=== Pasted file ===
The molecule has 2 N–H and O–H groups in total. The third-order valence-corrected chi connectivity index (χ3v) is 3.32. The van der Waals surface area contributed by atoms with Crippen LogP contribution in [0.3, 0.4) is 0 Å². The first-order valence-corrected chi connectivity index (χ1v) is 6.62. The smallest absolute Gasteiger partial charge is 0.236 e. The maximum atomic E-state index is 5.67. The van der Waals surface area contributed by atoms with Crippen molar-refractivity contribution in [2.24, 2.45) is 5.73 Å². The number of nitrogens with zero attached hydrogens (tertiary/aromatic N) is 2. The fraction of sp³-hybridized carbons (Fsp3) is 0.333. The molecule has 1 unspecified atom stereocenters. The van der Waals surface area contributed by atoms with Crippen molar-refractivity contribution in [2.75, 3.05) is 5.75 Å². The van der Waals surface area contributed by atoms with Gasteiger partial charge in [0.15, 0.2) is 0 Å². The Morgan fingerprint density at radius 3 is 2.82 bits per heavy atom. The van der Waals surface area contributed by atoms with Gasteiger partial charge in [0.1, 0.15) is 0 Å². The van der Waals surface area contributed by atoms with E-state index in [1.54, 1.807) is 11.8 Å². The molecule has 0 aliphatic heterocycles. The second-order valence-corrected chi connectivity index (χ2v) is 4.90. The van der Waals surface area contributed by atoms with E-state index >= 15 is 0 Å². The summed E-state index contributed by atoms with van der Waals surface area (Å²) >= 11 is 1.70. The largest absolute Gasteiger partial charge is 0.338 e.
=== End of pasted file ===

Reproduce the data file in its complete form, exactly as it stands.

The molecule has 2 N–H and O–H groups in total. The third-order valence-corrected chi connectivity index (χ3v) is 3.32. The van der Waals surface area contributed by atoms with Crippen LogP contribution in [0.3, 0.4) is 0 Å². The first-order valence-corrected chi connectivity index (χ1v) is 6.62. The smallest absolute Gasteiger partial charge is 0.236 e. The maximum atomic E-state index is 5.67. The van der Waals surface area contributed by atoms with Crippen molar-refractivity contribution in [2.24, 2.45) is 5.73 Å². The number of nitrogens with zero attached hydrogens (tertiary/aromatic N) is 2. The fraction of sp³-hybridized carbons (Fsp3) is 0.333. The molecule has 1 unspecified atom stereocenters. The van der Waals surface area contributed by atoms with Crippen molar-refractivity contribution in [2.75, 3.05) is 5.75 Å². The van der Waals surface area contributed by atoms with Gasteiger partial charge in [0.15, 0.2) is 0 Å². The Morgan fingerprint density at radius 3 is 2.82 bits per heavy atom. The van der Waals surface area contributed by atoms with Gasteiger partial charge in [0.1, 0.15) is 0 Å². The van der Waals surface area contributed by atoms with E-state index in [1.54, 1.807) is 11.8 Å². The molecule has 0 aliphatic heterocycles. The second-order valence-corrected chi connectivity index (χ2v) is 4.90. The van der Waals surface area contributed by atoms with E-state index >= 15 is 0 Å². The summed E-state index contributed by atoms with van der Waals surface area (Å²) >= 11 is 1.70. The largest absolute Gasteiger partial charge is 0.338 e.